My Favourite Window

December 21, 2010

Sweet Solstice

Not the kindest scent to assail a newly widowed woman with: the scent of man, the scent of his loving ... smell a sweet chestnut tree in bloom and see what I mean.  One is flowering now in the Secret Garden, attracting moths at night and flies and bumble bees during the day.
"On the other side of the world it is marrons glaces time," Lady Mondegreen remembers wistfully.  If New Zealanders can eat mince pies, roast turkey and plum pudding at Mid Summer, melt in the mouth sugar-saturated chestnuts wouldn't be out of place amongst the Christmas comfits. 
"Except that this is such a bountiful time in the garden," counters Lady Mondegreen. And she is right. How can we not celebrate the produce of the season when we plan our Christmas dinner?
Kitty brought home a huge cauliflower from her school garden and as I blanch and freeze this surplus, the first cherry plums are dropping, neighbours are showering us with their strawberry glut, blackcurrants are ripening and there are some precious gooseberries edible now.  There will be new potatoes on most Christmas tables, and asparagus too, though fresh garden peas have become a rarity as gardens get smaller and convenience dictates frozen. I would like to add cauliflower with mint somehow to the menu.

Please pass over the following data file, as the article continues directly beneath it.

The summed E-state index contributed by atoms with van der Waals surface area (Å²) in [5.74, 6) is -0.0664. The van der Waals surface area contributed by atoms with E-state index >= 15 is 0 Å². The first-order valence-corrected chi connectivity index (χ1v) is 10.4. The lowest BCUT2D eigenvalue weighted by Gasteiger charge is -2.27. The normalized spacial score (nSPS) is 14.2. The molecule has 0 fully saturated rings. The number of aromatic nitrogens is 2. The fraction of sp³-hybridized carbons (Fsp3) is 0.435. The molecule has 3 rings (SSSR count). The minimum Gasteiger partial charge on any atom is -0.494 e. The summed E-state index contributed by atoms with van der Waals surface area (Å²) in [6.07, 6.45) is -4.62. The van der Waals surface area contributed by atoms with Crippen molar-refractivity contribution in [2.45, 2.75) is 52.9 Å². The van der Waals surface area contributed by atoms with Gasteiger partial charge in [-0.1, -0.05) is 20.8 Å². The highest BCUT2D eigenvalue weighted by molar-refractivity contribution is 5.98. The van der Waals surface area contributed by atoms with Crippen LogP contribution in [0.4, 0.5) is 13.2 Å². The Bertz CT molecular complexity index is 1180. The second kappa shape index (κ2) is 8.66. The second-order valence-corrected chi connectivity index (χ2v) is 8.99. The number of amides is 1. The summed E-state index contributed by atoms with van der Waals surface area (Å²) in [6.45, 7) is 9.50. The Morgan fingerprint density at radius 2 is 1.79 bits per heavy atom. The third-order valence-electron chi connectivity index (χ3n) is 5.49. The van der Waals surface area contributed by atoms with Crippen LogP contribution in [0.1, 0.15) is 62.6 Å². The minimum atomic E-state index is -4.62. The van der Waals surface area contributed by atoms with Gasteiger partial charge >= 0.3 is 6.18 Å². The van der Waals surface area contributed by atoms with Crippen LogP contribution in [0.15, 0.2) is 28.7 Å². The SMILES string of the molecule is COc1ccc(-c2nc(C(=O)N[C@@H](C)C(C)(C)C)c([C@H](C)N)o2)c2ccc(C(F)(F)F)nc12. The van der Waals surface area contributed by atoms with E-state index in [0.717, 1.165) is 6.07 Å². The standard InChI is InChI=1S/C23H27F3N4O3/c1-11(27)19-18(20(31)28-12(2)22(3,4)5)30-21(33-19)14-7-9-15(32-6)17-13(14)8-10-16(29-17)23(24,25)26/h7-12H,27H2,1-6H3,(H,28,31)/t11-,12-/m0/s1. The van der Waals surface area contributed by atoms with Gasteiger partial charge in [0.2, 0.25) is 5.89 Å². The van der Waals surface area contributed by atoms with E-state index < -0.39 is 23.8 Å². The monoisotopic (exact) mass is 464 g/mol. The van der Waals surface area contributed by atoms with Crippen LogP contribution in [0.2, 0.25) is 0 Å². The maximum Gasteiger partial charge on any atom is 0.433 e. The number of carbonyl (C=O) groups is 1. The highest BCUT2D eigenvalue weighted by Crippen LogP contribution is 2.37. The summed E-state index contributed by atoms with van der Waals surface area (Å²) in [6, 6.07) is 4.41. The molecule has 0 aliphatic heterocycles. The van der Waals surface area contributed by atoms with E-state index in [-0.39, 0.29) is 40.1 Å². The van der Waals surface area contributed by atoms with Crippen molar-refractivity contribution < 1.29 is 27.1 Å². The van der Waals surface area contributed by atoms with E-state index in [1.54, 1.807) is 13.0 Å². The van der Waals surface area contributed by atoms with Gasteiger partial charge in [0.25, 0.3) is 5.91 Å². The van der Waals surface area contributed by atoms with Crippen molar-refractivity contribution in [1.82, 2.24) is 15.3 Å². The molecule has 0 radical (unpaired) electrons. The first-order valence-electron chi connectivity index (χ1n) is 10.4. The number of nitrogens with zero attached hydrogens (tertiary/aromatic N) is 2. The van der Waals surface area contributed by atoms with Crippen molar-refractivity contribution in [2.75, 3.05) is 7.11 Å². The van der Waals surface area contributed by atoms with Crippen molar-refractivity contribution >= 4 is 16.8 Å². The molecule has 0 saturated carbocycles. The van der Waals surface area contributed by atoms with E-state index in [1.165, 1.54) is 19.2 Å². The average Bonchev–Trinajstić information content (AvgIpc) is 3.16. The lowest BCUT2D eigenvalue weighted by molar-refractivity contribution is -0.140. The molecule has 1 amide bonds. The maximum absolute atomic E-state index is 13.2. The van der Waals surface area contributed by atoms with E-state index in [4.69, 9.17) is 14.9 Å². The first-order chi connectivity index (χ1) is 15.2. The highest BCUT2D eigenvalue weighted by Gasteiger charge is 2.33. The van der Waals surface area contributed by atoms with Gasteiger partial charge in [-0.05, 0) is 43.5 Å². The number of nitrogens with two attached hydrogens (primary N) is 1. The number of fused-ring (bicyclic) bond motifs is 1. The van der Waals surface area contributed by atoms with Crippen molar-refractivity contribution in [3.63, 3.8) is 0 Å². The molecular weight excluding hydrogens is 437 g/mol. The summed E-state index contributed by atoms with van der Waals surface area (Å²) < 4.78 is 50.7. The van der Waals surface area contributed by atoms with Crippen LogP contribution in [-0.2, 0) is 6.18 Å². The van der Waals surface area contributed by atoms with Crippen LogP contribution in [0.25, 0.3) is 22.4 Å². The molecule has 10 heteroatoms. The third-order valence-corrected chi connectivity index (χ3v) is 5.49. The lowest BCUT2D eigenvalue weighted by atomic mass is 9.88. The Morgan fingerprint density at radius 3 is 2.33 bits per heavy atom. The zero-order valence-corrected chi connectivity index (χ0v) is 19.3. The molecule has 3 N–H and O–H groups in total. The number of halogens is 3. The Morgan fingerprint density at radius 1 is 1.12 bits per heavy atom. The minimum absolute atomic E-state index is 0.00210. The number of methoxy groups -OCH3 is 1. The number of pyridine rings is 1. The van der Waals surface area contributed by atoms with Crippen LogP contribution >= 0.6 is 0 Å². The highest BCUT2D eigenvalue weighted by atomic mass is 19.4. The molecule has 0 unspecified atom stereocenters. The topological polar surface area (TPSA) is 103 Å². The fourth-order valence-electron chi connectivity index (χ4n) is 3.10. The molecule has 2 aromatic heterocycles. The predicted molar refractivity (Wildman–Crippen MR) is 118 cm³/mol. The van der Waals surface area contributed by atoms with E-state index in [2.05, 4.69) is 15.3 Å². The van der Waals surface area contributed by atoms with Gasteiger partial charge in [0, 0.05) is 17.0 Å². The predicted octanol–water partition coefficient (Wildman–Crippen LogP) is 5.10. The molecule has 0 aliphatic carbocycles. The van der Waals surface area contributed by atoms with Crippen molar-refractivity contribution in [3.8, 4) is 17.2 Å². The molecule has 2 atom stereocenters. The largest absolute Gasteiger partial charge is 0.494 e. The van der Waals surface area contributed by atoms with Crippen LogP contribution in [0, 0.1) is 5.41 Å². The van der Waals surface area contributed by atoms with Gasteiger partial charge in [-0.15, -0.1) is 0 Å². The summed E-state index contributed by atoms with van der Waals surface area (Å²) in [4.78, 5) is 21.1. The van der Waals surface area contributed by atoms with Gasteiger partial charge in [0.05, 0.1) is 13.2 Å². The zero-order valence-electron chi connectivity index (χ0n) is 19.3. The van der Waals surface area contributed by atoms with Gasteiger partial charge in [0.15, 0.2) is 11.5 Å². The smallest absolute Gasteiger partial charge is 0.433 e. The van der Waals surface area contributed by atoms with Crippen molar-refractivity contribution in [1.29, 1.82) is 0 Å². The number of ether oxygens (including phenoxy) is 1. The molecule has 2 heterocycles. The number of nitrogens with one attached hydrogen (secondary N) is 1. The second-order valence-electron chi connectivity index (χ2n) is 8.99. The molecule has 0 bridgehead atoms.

As a closing thought, for a more sweetly aromatic, flowering tree than the sweet chestnut, seek out the lime trees - often in street plantings - for their bee-loud, fragrance. 
I have been writing this as I watched tonight's lunar eclipse: easily viewed through the great new gap in the willow tree, where the Nor'west gales are tearing the branches away!

Sweet chestnut  Castanea sativa
Lime, linden  Tilia x europaea or T. cordata

1 comment:

SEDIBAC said...

Excellent Sweet chestnut picture! Could it be used to illustrate a nonprofit society's website? SEDIBAC is dedicated to the study of Dr Bach flower remedies, and would like to have this picture in its updated website. Please, do let us know at Thank you very much!